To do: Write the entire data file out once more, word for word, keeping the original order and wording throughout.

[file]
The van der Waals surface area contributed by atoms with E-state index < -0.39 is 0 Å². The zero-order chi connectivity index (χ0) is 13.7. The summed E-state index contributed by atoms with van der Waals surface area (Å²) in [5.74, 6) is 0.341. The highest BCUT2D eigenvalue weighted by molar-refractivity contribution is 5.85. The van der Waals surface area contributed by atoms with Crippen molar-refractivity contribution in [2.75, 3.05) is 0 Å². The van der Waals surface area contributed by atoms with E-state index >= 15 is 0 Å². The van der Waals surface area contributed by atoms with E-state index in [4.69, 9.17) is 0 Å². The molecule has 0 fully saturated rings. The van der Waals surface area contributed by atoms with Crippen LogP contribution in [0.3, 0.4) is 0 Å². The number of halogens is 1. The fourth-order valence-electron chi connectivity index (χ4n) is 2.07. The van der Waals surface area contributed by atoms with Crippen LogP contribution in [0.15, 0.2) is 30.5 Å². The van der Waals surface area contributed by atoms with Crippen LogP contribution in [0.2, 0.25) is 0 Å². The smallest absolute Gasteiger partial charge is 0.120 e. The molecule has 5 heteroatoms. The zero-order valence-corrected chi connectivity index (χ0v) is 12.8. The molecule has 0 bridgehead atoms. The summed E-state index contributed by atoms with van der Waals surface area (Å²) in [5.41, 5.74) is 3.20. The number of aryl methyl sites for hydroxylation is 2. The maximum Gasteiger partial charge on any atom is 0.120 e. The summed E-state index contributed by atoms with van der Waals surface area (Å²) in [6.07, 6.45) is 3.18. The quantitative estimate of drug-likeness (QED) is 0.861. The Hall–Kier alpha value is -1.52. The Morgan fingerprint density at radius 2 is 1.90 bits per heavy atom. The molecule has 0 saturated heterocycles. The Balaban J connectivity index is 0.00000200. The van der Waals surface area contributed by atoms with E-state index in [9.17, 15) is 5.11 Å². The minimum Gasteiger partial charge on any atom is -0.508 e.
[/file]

The van der Waals surface area contributed by atoms with E-state index < -0.39 is 0 Å². The zero-order chi connectivity index (χ0) is 13.7. The summed E-state index contributed by atoms with van der Waals surface area (Å²) in [5.74, 6) is 0.341. The highest BCUT2D eigenvalue weighted by molar-refractivity contribution is 5.85. The van der Waals surface area contributed by atoms with Crippen molar-refractivity contribution in [2.75, 3.05) is 0 Å². The van der Waals surface area contributed by atoms with E-state index >= 15 is 0 Å². The van der Waals surface area contributed by atoms with E-state index in [4.69, 9.17) is 0 Å². The molecule has 0 fully saturated rings. The van der Waals surface area contributed by atoms with Crippen LogP contribution in [0.3, 0.4) is 0 Å². The number of halogens is 1. The fourth-order valence-electron chi connectivity index (χ4n) is 2.07. The van der Waals surface area contributed by atoms with Crippen LogP contribution in [0.15, 0.2) is 30.5 Å². The van der Waals surface area contributed by atoms with Crippen LogP contribution in [0.2, 0.25) is 0 Å². The smallest absolute Gasteiger partial charge is 0.120 e. The molecule has 5 heteroatoms. The zero-order valence-corrected chi connectivity index (χ0v) is 12.8. The molecule has 0 bridgehead atoms. The summed E-state index contributed by atoms with van der Waals surface area (Å²) in [5.41, 5.74) is 3.20. The number of aryl methyl sites for hydroxylation is 2. The maximum Gasteiger partial charge on any atom is 0.120 e. The summed E-state index contributed by atoms with van der Waals surface area (Å²) in [6.07, 6.45) is 3.18. The quantitative estimate of drug-likeness (QED) is 0.861. The Hall–Kier alpha value is -1.52. The Morgan fingerprint density at radius 2 is 1.90 bits per heavy atom. The molecule has 0 saturated heterocycles. The Balaban J connectivity index is 0.00000200. The van der Waals surface area contributed by atoms with E-state index in [9.17, 15) is 5.11 Å². The minimum Gasteiger partial charge on any atom is -0.508 e.